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Kyoto One Day Tour “Kyoto sightseeing tour”

Hotel/Kyoto Station → Byodoin Temple → Kenninji Temple → Yasaka Shrine → Gion and Miyagawa Geisha districts → Hotel/Kyoto Station



  • One Day Tour


  • 8 hours


  • Request


  • Kyoto

Daily itinerary


Kyoto One Day Tour, any time of the year

A one-day tour of Kyoto dedicated to places and cities associated with tea. In the morning you will visit the Zen temple of Kenninji, learn about the history of green tea in Japan and enjoy the peaceful and tranquil atmosphere of the temple's gardens. After strolling through the geisha quarters and one of Kyoto's main Shinto shrines, the Yasaka-jinja Shrine, you'll head to the city of Uji. The city of Uji is called the tea capital of Kyoto Prefecture. It is famous for its tea fields, matcha tea, many tea stores and green tea desserts. And if you're in Uji, it's impossible not to visit Byodoin Shrine, depicted on a ten-yen coin! The temple has many national treasures that you can see with your own eyes. [Read more...]

Byodoin Temple

Byodoin Temple is a unique example of Heian-era architecture and a UNESCO World Heritage Site featured on a 10-yen coin and a 10,000 bill. The complex was initially built as a villa for the aristocrats from the Fujiwara family and was later transformed into a Buddhist temple. The grand Phoenix Hall and the surrounding garden were designed to resemble the Pure Land where Amida Buddha lives. In the center of the hall stands a statue of Buddha surrounded by the celestials dancing and playing musical instruments. In the temple museum, you can see the original sculptures of the celestials and other treasures that miraculously survived centuries of wars and fires.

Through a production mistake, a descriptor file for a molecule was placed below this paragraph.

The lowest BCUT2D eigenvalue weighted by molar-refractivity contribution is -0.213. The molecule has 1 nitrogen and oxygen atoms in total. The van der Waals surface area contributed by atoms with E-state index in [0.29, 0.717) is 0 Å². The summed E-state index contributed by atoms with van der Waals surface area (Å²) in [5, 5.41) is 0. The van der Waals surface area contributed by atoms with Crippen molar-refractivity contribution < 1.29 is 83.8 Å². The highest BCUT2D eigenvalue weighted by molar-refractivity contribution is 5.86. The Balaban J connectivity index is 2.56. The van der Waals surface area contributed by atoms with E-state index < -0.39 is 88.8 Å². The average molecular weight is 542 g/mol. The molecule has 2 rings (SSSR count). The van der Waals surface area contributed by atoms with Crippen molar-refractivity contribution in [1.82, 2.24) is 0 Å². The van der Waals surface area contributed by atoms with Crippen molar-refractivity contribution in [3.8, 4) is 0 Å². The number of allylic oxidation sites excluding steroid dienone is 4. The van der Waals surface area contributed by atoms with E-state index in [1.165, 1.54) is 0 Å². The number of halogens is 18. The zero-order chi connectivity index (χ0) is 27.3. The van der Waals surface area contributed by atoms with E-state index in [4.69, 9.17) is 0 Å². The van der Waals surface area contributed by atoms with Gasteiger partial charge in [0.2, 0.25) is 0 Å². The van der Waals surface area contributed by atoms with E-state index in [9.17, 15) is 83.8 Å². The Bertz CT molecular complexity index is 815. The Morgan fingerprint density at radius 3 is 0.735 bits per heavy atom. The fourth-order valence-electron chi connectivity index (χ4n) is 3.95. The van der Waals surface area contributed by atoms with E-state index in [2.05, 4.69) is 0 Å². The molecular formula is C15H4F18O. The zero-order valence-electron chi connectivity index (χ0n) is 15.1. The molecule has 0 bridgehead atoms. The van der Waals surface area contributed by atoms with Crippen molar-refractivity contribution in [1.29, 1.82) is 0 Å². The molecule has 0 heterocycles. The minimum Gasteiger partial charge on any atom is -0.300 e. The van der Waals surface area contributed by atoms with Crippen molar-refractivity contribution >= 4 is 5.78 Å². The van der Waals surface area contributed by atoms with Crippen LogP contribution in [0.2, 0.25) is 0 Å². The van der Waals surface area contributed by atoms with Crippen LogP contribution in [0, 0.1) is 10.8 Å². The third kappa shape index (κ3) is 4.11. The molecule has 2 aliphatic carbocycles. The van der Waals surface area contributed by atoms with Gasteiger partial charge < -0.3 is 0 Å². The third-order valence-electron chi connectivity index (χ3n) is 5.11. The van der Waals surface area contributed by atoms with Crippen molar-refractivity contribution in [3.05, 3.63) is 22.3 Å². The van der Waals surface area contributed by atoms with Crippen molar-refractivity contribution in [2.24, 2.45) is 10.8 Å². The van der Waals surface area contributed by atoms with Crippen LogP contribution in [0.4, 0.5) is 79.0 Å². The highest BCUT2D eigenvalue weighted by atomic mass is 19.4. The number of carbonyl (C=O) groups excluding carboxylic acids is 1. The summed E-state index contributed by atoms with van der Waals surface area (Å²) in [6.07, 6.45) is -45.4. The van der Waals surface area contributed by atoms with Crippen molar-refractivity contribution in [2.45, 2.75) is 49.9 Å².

Kennin-ji Temple

Kennin-ji Temple is the oldest Zen Buddhist temple in Kyoto, built in 1202 by the founder of the Rinzai School, Monk Eisai. Located in the south of Geisha District Gion, the complex occupies a vast area and is an example of a classic Zen Buddhist temple. The dry gardens surround the main hall. There is also a tea ceremony garden and a small tea house. Prominent artists painted the sliding doors fusuma. You can move from the main hall to the Dharma Hall, where the ceiling is decorated with a breathtaking picture of two dragons. It was the temple’s 800th anniversary present.

Yasaka-jinja Shrine

According to the legend, Yasaka-jinja Shrine was founded in 656 (almost a century and a half before Kyoto) and has long been loved by the citizens. When epidemics ravaged the country in 869, the emperor ordered a grand procession to the temple, and the deity Gozu Tenno stopped the disease. It was the beginning of Japan’s oldest and most colorful festival, Gion Matsuri. In Yasaka-jinja, you can pray to deities of family, beauty, and wealth and stroll through Maruyama Park to enjoy live music and see the rickshaws running around.

Gion (Geisha District)

Geisha district Gion is Kyoto’s largest and most vivid geisha district. Its history dated to the Middle Ages when restaurants and tea houses for pilgrims began to open around Yasaka Shrine. The picturesque streets of the district are filled with traditional houses with wooden facades, running rickshaws, geisha, and their apprentices (maiko), who still live in Gion and entertain guests every night with their dancing, talking, and table games.